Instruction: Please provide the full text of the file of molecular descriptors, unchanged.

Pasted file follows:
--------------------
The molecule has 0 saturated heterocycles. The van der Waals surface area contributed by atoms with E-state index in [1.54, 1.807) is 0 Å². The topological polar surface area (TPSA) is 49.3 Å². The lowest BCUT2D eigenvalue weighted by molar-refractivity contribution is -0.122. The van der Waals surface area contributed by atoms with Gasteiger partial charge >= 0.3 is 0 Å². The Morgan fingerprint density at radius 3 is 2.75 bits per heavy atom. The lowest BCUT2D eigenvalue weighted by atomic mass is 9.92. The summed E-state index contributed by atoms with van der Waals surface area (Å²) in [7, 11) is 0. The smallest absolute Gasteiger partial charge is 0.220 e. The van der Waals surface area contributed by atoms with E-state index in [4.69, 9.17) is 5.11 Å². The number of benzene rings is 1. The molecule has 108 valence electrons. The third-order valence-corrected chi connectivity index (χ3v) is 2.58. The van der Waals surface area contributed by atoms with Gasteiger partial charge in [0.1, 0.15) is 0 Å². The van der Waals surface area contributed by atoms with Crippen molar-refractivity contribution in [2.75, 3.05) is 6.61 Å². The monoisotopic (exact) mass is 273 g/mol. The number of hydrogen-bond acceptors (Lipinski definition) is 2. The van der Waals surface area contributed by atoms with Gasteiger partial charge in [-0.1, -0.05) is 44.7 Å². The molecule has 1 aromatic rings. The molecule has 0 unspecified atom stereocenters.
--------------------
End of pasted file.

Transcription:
The molecule has 0 saturated heterocycles. The van der Waals surface area contributed by atoms with E-state index in [1.54, 1.807) is 0 Å². The topological polar surface area (TPSA) is 49.3 Å². The lowest BCUT2D eigenvalue weighted by molar-refractivity contribution is -0.122. The van der Waals surface area contributed by atoms with Gasteiger partial charge >= 0.3 is 0 Å². The Morgan fingerprint density at radius 3 is 2.75 bits per heavy atom. The lowest BCUT2D eigenvalue weighted by atomic mass is 9.92. The summed E-state index contributed by atoms with van der Waals surface area (Å²) in [7, 11) is 0. The smallest absolute Gasteiger partial charge is 0.220 e. The van der Waals surface area contributed by atoms with E-state index in [4.69, 9.17) is 5.11 Å². The number of benzene rings is 1. The molecule has 108 valence electrons. The third-order valence-corrected chi connectivity index (χ3v) is 2.58. The van der Waals surface area contributed by atoms with Gasteiger partial charge in [0.1, 0.15) is 0 Å². The van der Waals surface area contributed by atoms with Crippen molar-refractivity contribution in [2.75, 3.05) is 6.61 Å². The monoisotopic (exact) mass is 273 g/mol. The number of hydrogen-bond acceptors (Lipinski definition) is 2. The van der Waals surface area contributed by atoms with Gasteiger partial charge in [-0.1, -0.05) is 44.7 Å². The molecule has 1 aromatic rings. The molecule has 0 unspecified atom stereocenters.